9 contains bit 3 (2^3 = 8) and bit 0 (2^0 = 1). 15 also contains these bits. So, bit 3 and 0 are both set in number 1 and number 2.

15-9 = 6. The number 6 contains bit 2 (2^2 = 4) and bit 1 (2^1 = 2). So, bit 2 and bit 1 are only set in number 1.

So, when the statement will keep waiting?

  • As long as both bit 3 and bit 0 keep being turned ON in the content of location 56320,
  • AND, as long as both bit 2 and bit 1 keep being turned OFF in the content of location 56320.

And when the wait statement will stop waiting?

  • When either bit 3 or bit 0 turn OFF in the content of location 56320.
  • Or, when either bit 2 or bit 1 turn ON in the content of location 56320.

56320 reads the joystick in port 2. Bit 0 is up, bit 3 is right, bit 2 is left, bit 1 is down.

When no joystick direction is selected, the respective bits are on. When a joystick direction is selected, its bit turns off. Yes, the logic is reverted in reading joysticks.

To test this program, you need a joystick with indipendent direction buttons, so that you can press even all four direction contacts at the same time. You may open a joystick and press the contacts directly on the joystick board to accomplish this. Be sure not to make any damage to your joystick.

PC keyboards are not predictable on all multiple keystrokes, so an emulated joystick via keyboard on VICE won’t perfectly work.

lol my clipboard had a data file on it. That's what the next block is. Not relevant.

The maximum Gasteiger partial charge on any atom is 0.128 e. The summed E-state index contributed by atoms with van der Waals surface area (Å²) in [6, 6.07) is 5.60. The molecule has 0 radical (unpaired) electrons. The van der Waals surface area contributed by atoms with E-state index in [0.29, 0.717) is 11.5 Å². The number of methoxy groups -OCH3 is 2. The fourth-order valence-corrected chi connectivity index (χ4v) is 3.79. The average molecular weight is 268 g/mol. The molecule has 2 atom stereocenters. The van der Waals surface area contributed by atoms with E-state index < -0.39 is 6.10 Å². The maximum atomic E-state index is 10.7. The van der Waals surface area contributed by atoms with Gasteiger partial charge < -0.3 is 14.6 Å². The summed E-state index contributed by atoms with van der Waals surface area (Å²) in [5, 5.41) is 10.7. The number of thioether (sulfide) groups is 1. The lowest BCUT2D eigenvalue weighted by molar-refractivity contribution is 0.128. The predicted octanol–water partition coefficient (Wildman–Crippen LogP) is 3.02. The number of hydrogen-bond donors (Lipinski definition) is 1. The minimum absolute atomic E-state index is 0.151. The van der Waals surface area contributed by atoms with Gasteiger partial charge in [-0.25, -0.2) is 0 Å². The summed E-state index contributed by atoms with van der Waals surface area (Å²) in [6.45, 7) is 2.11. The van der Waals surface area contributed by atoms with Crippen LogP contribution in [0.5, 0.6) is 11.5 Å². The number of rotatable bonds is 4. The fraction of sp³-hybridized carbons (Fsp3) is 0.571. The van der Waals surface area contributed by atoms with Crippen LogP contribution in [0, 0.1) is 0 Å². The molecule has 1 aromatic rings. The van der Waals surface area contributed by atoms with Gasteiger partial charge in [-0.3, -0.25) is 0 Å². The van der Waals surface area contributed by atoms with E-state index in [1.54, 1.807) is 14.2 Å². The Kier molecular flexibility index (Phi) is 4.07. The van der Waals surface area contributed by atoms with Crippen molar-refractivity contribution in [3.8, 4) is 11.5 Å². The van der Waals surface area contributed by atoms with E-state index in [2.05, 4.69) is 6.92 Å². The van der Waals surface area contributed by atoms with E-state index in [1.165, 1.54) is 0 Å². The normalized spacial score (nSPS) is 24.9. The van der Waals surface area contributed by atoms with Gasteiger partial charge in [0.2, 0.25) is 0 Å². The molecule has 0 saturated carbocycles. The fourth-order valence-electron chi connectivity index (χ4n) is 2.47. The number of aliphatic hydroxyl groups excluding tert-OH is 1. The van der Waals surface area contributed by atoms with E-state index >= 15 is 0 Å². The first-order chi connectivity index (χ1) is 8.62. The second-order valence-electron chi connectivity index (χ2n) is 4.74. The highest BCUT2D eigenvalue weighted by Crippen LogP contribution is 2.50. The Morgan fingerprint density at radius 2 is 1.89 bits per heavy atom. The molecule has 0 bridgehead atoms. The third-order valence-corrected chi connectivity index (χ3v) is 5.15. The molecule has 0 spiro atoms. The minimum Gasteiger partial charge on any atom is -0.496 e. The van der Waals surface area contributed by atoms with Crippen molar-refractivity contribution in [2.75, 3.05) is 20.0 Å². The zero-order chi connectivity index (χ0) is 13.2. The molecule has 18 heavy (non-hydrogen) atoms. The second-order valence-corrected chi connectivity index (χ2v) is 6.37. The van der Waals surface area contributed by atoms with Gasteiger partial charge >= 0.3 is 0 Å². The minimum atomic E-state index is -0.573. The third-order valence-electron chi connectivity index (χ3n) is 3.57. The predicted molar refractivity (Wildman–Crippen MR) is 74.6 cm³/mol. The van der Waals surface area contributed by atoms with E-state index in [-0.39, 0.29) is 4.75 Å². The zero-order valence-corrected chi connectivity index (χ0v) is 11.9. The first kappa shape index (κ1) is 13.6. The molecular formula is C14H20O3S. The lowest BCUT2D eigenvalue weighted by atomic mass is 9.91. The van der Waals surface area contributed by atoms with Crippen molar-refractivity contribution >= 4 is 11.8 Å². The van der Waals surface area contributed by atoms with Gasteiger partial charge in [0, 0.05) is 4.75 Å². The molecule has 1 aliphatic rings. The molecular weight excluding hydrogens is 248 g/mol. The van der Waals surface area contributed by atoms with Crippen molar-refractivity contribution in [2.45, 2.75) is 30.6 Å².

Try tu run the following program:

2 print “hit a key when ready.”
5 geta$:ifa$=””then 5
6 print “reading joystick.”
10 wait 56320,15,9: goto 2

Before hitting a key, keep directions left and down pressed. Then, if you hit a key such as spacebar, the program will wait. If you release one or both of the above mentioned directions, it will stop waiting and it will ask you to hit a key again.

Also, if you run the program and still keep left and down pressed, it will anyway stop waiting if you press either up or right.

Remember. If joystick directions are not pressed, the bits in 56320 for joystick directions are all set to 1. If you press one of those directions, their bit turns off.

So, we said earlier: the wait statement will stop waiting when either bit 3 or bit 0 turn OFF in the content of location 56320. That just means, it will stop waiting when either up or right are pressed.

Likewise, we also said earlier: the wait statement will stop waiting when either bit 2 or bit 1 turn ON in the content of location 56320. That means, when either left or bottom are no longer pressed.

So, the program will keep waiting as long as both left and bottom are being pressed and if both up and right are not pressed.

WP_20161013_004[1]
Here is the hardware I used to test the program. I opened an Atari 7800 joystick so that I could press the directions directly on the membrane.
We can explain the overall behaviour of WAIT with logic: it takes number 1 and the content of location and makes and AND of them. Then, if there’s number 2, it takes the result of the previous AND and makes a XOR between that result and number 2. WAIT will keep waiting as long as the end result of the above logic operations is 0. If just one bit turns on in the end result, it will then stop waiting.